A coalition of Chinese, Vietnamese, and French authorities spent much of 1878–1879 putting down a thousands-strong revolt led by Li Yangcai, an officer dismissed from the Guangxi provincial army. Using Chinese and Vietnamese court records, newspapers, and memoirs, I argue that the Li Yangcai rebellion and the imperial reactions, albeit ephemeral and limited compared to other revolts and their responses in the tumultuous nineteenth century, underline the crucial element of personal connections in borderland insurgencies during the last decades of the Qing dynasty (1644–1912). Literature on these figures highlights how personal circumstances, particularistic connections, and the borderland setting played a key role in facilitating the growth of these small but influential insurgencies. My examination of Li Yangcai, focusing on similar elements, contributes to the growing scholarship on limited wars. Additionally, I show how the state, in addition to using official bureaucratic channels, relied on personal relationships with influential characters in the local communities to suppress the rebels. I demonstrate not only how people behaved within institutional constraints but also how the state incorporated personal ties into its institutional arsenal.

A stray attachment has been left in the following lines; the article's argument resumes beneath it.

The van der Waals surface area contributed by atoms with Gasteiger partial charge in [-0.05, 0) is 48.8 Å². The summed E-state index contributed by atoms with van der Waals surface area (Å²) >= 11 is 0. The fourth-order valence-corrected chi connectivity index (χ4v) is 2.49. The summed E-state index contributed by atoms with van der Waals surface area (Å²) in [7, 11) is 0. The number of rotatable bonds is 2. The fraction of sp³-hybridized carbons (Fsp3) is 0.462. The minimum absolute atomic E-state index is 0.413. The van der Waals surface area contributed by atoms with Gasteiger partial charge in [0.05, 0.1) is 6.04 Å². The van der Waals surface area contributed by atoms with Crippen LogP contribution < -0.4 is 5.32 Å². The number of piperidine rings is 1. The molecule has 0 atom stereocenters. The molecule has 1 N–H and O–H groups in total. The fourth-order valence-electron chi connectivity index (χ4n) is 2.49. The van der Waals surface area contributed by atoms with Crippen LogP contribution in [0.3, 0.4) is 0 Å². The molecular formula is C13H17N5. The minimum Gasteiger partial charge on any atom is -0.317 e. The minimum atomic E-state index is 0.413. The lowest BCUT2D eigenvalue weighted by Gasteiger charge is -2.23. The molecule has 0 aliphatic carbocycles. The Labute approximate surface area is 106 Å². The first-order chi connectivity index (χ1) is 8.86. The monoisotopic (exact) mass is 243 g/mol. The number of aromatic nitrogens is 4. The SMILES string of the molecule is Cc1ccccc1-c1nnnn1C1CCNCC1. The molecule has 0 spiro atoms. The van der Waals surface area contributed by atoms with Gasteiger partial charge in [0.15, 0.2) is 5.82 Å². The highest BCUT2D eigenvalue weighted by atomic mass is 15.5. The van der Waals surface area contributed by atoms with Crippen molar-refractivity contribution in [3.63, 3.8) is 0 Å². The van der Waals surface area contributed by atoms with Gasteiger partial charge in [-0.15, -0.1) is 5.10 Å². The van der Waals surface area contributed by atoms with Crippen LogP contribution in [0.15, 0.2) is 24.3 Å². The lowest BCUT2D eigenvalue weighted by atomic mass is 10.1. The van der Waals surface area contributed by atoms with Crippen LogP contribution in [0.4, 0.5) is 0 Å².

- nineteenth century
ASJC Scopus subject areas
- Political Science and International Relations